NEW YORK -– Secretary of State Hillary Clinton made big news Monday night by telling CNN that she accepts responsibility for security at the U.S. consulate in Benghazi, Libya, at the time of the deadly Sept. 11 attack.
For weeks, the Obama administration has been dogged by questions over its initial explanation for the attack -- that it was prompted by anger over an anti-Islam video on YouTube -- and over security at the compound prior to the assault which killed U.S. Ambassador to Libya Christopher Stevens and three other Americans.
"I take responsibility," Clinton said Monday during a trip in Peru. "I'm in charge of the State Department's 60,000-plus people all over the world, 275 posts. The president and the vice president wouldn't be knowledgeable about specific decisions that are made by security professionals. They're the ones who weigh all of the threats and the risks and the needs and make a considered decision."
While Clinton's statement was news to most of the world, it apparently wasn't to the Wall Street Journal.
On Monday night, the Journal's Monica Langley reported that Clinton made a similar comment to her in a recent interview. That comment had not previously been published.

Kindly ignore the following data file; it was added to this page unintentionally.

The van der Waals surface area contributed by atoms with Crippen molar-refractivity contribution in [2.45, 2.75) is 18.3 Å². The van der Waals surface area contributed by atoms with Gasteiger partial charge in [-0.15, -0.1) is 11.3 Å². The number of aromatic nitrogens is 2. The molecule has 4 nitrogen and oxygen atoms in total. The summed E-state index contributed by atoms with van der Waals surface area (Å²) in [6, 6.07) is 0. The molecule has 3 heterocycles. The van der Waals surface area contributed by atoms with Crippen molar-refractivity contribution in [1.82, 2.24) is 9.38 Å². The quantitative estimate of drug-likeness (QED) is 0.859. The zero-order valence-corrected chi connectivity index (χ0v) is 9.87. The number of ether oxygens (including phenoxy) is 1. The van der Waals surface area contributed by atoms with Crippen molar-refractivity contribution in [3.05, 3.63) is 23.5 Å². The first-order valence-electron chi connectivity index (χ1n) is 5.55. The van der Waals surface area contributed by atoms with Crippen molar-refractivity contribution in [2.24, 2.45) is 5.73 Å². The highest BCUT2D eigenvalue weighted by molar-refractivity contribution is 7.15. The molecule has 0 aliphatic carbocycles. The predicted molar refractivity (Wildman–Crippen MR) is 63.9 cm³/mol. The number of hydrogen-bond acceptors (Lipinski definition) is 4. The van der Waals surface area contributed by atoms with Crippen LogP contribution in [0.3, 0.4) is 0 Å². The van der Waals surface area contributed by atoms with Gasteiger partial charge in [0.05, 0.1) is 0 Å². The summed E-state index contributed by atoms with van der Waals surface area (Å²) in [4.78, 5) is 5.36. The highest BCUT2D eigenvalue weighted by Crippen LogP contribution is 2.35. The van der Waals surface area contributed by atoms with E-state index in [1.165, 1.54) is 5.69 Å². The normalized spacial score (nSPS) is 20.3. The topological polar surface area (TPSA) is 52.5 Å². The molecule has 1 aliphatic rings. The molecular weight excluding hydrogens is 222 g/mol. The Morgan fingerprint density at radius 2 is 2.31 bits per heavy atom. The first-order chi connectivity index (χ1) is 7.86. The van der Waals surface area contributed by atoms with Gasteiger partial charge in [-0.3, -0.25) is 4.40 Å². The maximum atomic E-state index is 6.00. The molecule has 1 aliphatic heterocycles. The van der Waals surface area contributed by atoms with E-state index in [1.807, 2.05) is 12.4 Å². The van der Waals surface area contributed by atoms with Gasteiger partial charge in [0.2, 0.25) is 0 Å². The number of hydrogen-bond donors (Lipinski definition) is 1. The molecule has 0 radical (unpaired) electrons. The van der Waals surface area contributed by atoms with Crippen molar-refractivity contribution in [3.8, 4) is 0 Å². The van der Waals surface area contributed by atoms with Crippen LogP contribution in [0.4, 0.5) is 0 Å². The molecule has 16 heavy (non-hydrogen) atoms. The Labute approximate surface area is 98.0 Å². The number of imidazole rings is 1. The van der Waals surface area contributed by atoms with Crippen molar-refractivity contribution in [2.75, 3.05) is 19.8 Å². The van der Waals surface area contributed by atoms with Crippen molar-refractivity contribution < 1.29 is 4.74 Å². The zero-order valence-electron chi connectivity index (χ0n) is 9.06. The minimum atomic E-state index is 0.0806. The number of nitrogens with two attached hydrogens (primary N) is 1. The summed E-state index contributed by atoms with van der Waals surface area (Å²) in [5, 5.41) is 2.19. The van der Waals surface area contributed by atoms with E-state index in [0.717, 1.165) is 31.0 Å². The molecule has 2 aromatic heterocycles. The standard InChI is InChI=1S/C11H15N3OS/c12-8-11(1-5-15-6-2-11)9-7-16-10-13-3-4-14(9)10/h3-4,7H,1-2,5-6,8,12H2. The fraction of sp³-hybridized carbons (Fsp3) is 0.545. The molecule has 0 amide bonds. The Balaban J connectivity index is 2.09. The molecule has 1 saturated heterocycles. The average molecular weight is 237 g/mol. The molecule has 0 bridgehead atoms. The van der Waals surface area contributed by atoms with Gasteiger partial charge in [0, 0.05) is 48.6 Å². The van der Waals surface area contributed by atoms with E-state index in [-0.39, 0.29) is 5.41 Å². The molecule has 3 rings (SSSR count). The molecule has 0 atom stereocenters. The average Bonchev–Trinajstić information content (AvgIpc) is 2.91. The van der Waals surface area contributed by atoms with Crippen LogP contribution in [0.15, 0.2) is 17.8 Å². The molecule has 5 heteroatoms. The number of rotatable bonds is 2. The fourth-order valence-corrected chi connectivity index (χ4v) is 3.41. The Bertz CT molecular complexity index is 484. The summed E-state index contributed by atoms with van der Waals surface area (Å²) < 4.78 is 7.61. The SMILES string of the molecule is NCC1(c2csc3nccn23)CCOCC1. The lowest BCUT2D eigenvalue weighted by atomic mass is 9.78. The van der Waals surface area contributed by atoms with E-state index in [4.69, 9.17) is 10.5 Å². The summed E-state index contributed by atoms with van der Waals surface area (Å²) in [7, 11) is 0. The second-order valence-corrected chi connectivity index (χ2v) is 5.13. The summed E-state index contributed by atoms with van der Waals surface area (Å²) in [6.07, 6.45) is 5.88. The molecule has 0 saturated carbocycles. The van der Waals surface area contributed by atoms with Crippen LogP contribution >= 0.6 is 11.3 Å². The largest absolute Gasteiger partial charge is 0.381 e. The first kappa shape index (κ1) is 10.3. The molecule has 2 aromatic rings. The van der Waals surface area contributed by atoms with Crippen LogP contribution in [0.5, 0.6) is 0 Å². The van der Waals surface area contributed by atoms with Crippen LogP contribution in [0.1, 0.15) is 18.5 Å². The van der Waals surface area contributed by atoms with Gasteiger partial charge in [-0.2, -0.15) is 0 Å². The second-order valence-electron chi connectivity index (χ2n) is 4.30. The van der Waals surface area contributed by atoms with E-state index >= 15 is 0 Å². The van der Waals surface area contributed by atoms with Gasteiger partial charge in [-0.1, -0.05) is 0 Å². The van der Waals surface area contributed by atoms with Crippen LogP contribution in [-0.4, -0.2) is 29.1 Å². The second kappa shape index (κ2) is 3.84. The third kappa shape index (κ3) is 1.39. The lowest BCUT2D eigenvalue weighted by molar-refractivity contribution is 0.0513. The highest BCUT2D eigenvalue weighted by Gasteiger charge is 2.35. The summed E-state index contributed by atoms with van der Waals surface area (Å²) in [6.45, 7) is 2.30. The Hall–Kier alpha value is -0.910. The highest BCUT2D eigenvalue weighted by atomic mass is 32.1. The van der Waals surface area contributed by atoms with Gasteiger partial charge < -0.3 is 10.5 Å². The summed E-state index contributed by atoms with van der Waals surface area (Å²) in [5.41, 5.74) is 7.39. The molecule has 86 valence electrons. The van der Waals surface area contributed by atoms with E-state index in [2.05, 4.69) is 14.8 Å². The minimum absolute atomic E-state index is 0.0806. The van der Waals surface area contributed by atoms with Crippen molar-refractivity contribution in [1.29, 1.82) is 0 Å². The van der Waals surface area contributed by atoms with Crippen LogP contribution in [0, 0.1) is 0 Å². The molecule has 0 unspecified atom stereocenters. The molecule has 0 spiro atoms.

"I take responsibility," Clinton told the Journal. "I'm the Secretary of State with 60,000-plus employees around the world. This is like a big family … It's painful, absolutely painful."
Clinton sat for an interview with the Journal last Wednesday and there was no embargo preventing the paper from publishing any part of it, a State Department spokesman told The Huffington Post
While the interview may have been conducted as part of an upcoming profile of Clinton, it's common for news organizations to extract timely material for a news story. Given that Clinton gave this interview on the same day as a congressional hearing on security at the consulate -- and as criticism over the administration's response gets amplified on the campaign trail -- it clearly had news value. Indeed, the Journal led Tuesday's print edition with the comment.
A Wall Street Journal spokeswoman declined to comment on the paper's newsgathering.
Coincidentally, the Journal decided to publish a portion of last week's Clinton interview Monday, the same evening the Journal's editorial board decided to criticize the secretary of state in an editorial in Tuesday's print edition for ducking questions on Benghazi. Traditionally, the editorial board does not collaborate with news reporting, but the timing is ironic nonetheless.
The Washington Post's Erik Wemple caught the Journal editorial shortly after it was posted and noted that it was tweaked after the CNN interview was published.
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